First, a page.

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Old 04-26-2010, 03:51 PM   #1
Stevorino
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Default Putting together some beers for my first competition...

I have a great Saison that is above the alcohol guidelines (around 8.8%). Should I enter this sucker as a Saison, a specialty, or both?

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Old 04-26-2010, 03:58 PM   #2
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Is it obviously above the guidelines, like it tastes out of style? Or is it just simply too high, without being noticeable?

A Saison probably won't do well in specialty, unless it's got something that makes it really unusual for a saison.

The beer will be scored according to the guidelines, so if it's got a noticeable alcohol burn, that may hurt it in the saison style but the guidelines do state, " A refreshing, medium to strong fruity/spicy ale with a distinctive yellow-orange color, highly carbonated, well hopped, and dry with a quenching acidity." If it's "strong", that does fit in the guidelines.

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Old 04-26-2010, 04:01 PM   #3
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well then maybe It'll be ok - it's aged for about a year and is noticeably strong but doesn't have any fusels or hot alcohols. If I was just tasting it, I'd guess it would be mid-high 7%. But after a glass, it definitely FEELS closer to 9% lol

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In Keezer:
1. BCS - Wet Hopped West Coast Blaster
2. CYBI - Gordon's IPA Clone
3. BCS - Scottish -80
4. BCS - Specialty Saison (Gold Medal at BMO)
In Process:
1. BCS - Janet's Brown Ale (Fermenting)

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Old 04-26-2010, 04:03 PM   #4
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I wouldn't enter it as a specialty personally. Since the judges won't know the numbers you do, then I would probably go with saison as long as it matches these descriptions (or at least most of them):

Quote:
Aroma: High fruitiness with low to moderate hop aroma and moderate to no herb, spice and alcohol aroma. Fruity esters dominate the aroma and are often reminiscent of citrus fruits such as oranges or lemons. A low to medium-high spicy or floral hop aroma is usually present. A moderate spice aroma (from actual spice additions and/or yeast-derived phenols) complements the other aromatics. When phenolics are present they tend to be peppery rather than clove-like. A low to moderate sourness or acidity may be present, but should not overwhelm other characteristics. Spice, hop and sour aromatics typically increase with the strength of the beer. Alcohols are soft, spicy and low in intensity, and should not be hot or solventy. The malt character is light. No diacetyl.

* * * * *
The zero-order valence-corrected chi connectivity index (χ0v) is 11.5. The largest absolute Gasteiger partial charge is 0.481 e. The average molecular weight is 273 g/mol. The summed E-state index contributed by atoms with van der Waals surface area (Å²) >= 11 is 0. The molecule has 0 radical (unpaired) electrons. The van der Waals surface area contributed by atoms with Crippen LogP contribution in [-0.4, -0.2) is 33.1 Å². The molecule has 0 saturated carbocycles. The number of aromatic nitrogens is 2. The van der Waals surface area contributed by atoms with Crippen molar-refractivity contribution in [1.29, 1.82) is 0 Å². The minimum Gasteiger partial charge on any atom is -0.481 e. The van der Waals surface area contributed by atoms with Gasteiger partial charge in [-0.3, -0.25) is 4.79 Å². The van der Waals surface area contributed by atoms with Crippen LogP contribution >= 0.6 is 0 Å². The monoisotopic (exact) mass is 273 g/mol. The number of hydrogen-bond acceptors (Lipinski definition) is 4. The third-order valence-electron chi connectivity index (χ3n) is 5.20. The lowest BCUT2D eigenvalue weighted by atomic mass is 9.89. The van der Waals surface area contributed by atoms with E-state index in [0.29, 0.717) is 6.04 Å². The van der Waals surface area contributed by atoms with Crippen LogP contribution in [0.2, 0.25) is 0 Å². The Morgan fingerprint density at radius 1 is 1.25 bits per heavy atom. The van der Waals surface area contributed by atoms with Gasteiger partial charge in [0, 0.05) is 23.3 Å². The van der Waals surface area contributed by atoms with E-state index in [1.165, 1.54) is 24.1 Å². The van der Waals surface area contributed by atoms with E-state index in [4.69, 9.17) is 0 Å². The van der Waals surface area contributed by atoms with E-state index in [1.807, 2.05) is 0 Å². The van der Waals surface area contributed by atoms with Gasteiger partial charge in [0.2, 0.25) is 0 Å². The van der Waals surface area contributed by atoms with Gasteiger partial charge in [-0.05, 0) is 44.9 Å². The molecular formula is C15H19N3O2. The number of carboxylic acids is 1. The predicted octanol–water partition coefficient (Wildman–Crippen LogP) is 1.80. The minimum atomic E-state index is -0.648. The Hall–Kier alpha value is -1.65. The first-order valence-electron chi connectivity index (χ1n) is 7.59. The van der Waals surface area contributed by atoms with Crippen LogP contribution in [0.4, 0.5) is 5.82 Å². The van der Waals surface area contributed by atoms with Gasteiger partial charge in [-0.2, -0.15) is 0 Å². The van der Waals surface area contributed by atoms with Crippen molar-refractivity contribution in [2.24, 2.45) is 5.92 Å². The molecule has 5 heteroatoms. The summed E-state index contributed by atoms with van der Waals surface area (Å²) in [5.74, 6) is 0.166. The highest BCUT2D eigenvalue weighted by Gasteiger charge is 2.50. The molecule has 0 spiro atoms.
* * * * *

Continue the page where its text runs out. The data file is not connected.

Appearance: Often a distinctive pale orange but may be golden or amber in color. There is no correlation between strength and color. Long-lasting, dense, rocky white to ivory head resulting in characteristic �Belgian lace� on the glass as it fades. Clarity is poor to good though haze is not unexpected in this type of unfiltered farmhouse beer. Effervescent.

Flavor: Combination of fruity and spicy flavors supported by a soft malt character, a low to moderate alcohol presence and tart sourness. Extremely high attenuation gives a characteristic dry finish. The fruitiness is frequently citrusy (orange- or lemon-like). The addition of one of more spices serve to add complexity, but shouldn�t dominate in the balance. Low peppery yeast-derived phenols may be present instead of or in addition to spice additions; phenols tend to be lower than in many other Belgian beers, and complement the bitterness. Hop flavor is low to moderate, and is generally spicy or earthy in character. Hop bitterness may be moderate to high, but should not overwhelm fruity esters, spices, and malt. Malt character is light but provides a sufficient background for the other flavors. A low to moderate tart sourness may be present, but should not overwhelm other flavors. Spices, hop bitterness and flavor, and sourness commonly increase with the strength of the beer while sweetness decreases. No hot alcohol or solventy character. High carbonation, moderately sulfate water, and high attenuation give a very dry finish with a long, bitter, sometimes spicy aftertaste. The perceived bitterness is often higher than the IBU level would suggest. No diacetyl.

Mouthfeel: Light to medium body. Alcohol level can be medium to medium-high, though the warming character is low to medium. No hot alcohol or solventy character. Very high carbonation with an effervescent quality. There is enough prickly acidity on the tongue to balance the very dry finish. A low to moderate tart character may be present but should be refreshing and not to the point of puckering.

Overall Impression: A refreshing, medium to strong fruity/spicy ale with a distinctive yellow-orange color, highly carbonated, well hopped, and dry with a quenching acidity.
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Old 04-26-2010, 05:52 PM   #5
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The style guidelines are pretty explicit about where big saisons go (16E). Wouldn't hurt to put it in both.

If you think the judges won't think a big saison qualifies for 16E make sure you state in the instructions to judges section of the entry form that the comments section for 16C says they do.

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